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Living through the holidays after losing a loved one.

Losing a loved one is hard, living through the holidays is a whole other battle.

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This will be the first Thanksgiving in 41 years that I won’t have a parent here on earth. This will be the first Thanksgiving in 41 years that I won’t be in Ohio surrounded by family and friends I grew up with, and y’all it’s a very hard pill to swallow. A little over a month ago I decided it was time to talk to a professional, because I knew what was coming the months ahead, and I knew that it wasn’t going to be easy. After losing my mom unexpectedly almost 8 months ago, I wasn’t a stranger to the grief I was experiencing.

The last Christmas before we knew my dad was sick.

My mom passed only 3 weeks after finding out she was sick, but her death came 7 years after losing my dad who was sick for 14 months with terminal cancer. While there was a huge hole after he passed, not a whole lot changed in regards to family traditions. This time, things are completely different and the gravity of it all is palpable. How do you move forward? Is it possible to still be joyful in a time filled with so much grief?

Give yourself grace

No matter how long it’s been since your loved one has passed, you have to be gentle with yourself. Grieving the loss of someone while trying to do your normal day to day life is a lot. There are going to be days when you feel like you’ve got a good handle on things, and there are going to be days when one small thing can trigger a flood of emotions. The holidays are going to magnify everything. It’s another reminder that your loved one isn’t here.

The last Christmas I would see my mom before we found out she was sick.

Talking to someone gave me the opportunity to lean into my emotions and know that what I was feeling and experiencing was completely normal. It also is giving me the tools to navigate the weeks and months ahead. Being patient with ourselves and understanding that there is no set timeline when it comes to grief will make a world of difference.

You’re allowed to be happy

Right after my mom was diagnosed, I had the opportunity to sit down and talk to her. We had a very open and honest conversation that I do not take for granted. Out of all the words she said to me, my being happy was so very important to her. No matter how we lose our loved ones, the last thing they want to do is hurt us, even though losing them has hurt us beyond measure. I feel they would hate to know that we stopped living our lives, and honestly, I feel like it’s our duty to carry on especially now that they can’t. It’s ok to laugh, to smile, and grieve… all at the same time.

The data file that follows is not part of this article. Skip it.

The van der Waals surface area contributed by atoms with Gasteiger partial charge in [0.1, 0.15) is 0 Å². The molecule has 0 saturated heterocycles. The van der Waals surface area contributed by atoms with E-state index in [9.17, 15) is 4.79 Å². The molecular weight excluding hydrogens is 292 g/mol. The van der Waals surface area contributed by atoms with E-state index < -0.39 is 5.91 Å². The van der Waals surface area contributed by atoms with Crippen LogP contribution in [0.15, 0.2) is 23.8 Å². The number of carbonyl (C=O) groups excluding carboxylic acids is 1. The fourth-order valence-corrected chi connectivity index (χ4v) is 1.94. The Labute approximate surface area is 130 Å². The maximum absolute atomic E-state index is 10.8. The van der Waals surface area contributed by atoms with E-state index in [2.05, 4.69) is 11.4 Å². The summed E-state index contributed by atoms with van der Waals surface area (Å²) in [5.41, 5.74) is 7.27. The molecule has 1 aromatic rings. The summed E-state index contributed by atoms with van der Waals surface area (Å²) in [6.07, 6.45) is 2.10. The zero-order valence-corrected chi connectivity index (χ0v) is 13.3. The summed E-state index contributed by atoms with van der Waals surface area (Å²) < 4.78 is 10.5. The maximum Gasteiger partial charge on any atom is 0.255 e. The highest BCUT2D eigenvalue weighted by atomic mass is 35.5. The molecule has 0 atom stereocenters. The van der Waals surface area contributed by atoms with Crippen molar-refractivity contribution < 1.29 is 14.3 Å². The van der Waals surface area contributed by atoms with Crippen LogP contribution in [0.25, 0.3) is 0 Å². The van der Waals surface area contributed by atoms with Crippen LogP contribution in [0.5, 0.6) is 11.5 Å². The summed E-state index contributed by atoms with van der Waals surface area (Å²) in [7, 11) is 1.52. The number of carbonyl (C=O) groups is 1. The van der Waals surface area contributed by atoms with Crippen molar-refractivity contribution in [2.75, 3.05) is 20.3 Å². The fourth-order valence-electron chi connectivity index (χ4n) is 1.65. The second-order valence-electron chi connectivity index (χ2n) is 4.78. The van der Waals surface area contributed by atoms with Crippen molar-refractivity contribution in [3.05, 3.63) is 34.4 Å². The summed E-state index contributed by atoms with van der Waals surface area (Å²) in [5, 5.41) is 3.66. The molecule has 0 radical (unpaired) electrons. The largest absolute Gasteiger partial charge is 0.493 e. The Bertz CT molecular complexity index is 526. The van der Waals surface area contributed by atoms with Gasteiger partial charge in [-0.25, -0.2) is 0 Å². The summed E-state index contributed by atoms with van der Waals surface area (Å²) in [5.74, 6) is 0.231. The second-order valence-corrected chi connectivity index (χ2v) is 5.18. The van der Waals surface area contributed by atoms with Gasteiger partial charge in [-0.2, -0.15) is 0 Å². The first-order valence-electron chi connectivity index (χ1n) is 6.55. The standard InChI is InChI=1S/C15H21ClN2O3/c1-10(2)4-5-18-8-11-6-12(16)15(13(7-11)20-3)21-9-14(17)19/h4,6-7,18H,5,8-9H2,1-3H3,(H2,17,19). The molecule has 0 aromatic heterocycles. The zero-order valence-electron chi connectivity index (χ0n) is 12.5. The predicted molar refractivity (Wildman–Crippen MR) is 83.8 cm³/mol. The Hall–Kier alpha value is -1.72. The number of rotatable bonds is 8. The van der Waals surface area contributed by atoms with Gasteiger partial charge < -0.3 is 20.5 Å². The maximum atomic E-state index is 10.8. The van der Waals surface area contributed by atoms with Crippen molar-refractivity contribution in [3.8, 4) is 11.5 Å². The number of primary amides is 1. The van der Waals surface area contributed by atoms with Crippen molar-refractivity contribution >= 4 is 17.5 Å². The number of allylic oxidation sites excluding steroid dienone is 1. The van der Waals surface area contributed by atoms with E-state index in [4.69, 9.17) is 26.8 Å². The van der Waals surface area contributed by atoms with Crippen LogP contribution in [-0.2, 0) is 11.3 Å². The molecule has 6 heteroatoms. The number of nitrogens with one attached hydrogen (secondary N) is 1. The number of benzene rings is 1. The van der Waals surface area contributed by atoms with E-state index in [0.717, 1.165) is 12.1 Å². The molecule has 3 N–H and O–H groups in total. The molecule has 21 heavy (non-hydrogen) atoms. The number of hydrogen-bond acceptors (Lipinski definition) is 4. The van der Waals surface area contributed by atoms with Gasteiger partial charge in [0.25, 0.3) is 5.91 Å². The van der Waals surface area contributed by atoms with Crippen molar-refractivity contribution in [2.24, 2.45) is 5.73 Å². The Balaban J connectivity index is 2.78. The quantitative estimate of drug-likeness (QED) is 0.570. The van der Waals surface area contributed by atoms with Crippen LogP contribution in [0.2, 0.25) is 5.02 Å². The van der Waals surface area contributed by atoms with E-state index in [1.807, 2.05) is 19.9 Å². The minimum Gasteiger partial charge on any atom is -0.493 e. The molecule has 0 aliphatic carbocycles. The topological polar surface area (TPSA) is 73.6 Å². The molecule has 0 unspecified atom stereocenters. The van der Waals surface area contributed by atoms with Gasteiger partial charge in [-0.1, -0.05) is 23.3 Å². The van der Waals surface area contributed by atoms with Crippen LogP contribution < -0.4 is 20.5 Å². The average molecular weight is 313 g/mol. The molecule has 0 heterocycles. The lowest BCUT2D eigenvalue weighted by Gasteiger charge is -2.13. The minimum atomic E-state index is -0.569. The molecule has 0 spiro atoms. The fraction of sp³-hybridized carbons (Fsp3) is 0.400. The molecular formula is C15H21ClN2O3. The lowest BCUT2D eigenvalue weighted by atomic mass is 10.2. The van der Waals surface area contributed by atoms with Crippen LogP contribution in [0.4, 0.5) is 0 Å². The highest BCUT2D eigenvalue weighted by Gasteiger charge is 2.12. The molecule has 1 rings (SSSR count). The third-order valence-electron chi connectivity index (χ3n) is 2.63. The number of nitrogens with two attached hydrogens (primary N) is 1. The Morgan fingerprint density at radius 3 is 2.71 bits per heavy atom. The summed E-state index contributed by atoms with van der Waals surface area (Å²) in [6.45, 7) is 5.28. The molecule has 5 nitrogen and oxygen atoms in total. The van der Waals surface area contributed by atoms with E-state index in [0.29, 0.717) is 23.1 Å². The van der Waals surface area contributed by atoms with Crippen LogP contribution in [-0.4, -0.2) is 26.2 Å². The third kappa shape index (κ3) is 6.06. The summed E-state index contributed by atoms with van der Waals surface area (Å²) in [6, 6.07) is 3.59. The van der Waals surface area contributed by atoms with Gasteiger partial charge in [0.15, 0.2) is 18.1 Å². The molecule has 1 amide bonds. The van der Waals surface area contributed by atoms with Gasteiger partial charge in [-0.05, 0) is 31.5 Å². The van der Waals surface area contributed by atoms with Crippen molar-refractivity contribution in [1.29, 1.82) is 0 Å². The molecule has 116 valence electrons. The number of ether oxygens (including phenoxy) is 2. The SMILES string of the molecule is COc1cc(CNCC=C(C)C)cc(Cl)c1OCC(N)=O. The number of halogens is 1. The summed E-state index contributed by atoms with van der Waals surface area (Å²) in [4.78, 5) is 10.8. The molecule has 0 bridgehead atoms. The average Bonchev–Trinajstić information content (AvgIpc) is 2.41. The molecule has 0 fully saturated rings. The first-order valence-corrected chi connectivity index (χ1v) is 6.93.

My mom and I at my cousins wedding 5 months before my mom passed away.

The holidays are a time of gathering with those who mean the most, celebrating the year that has past, and looking toward the future ahead. Which is hard to do following loss, but is actually when it’s most important. I have two beautiful girls and an amazing husband to be thankful for in my life. They’re grieving too and I don’t want them to be worried about not making me sad. I want to talk about my parents and the memories we have of them. Memories and photos are all that we have left.

Moving forward

Life will never “return back to normal” and instead it will move forward. At first it may feel impossible and that’s where you have to keep giving yourself grace. Sunday nights I always called my mom, now Sunday nights feel so different. Many have offered to be my Sunday night phone call, but I want to leave that special tradition with my mom. Moving forward means figuring out how life will look without that person physically being here. During the holidays it will mean establishing new traditions.

Family Traditions

The holidays will definitely look different because we’re not going to Ohio for Thanksgiving and my mom isn’t coming to South Carolina for Christmas. Instead, we sat down as a family and figured out which traditions we want to continue and the new things we want to try. We know that next year we may do something completely different and that’s ok. Being flexible and finding what this new season means as a family is what matters most.

You’re not alone

I’m by no means a trained professional, so if you feel like you’re in a funk that you just cannot get out from under, it’s ok to see someone who is. I’ve had some pretty heavy emotional revelations and it was a huge relief to talk to someone who wasn’t in my day to day life. What I can offer you is personal experience and what I’ve learned along this journey. No one asks to have a loss in their life, but it’s so important to know that there is life after loss. I’ve found being open and honest with what I’m feeling has helped my family tremendously and has helped me feel less alone.

I felt that it was important to write this. Not only to hopefully help someone else who may be going through something similar, but also as a reminder to myself. One day at a time, with each passing milestone, helping my heart to understand this new chapter. I hope that you too are able to find peace and happiness through the holiday seasons to come.


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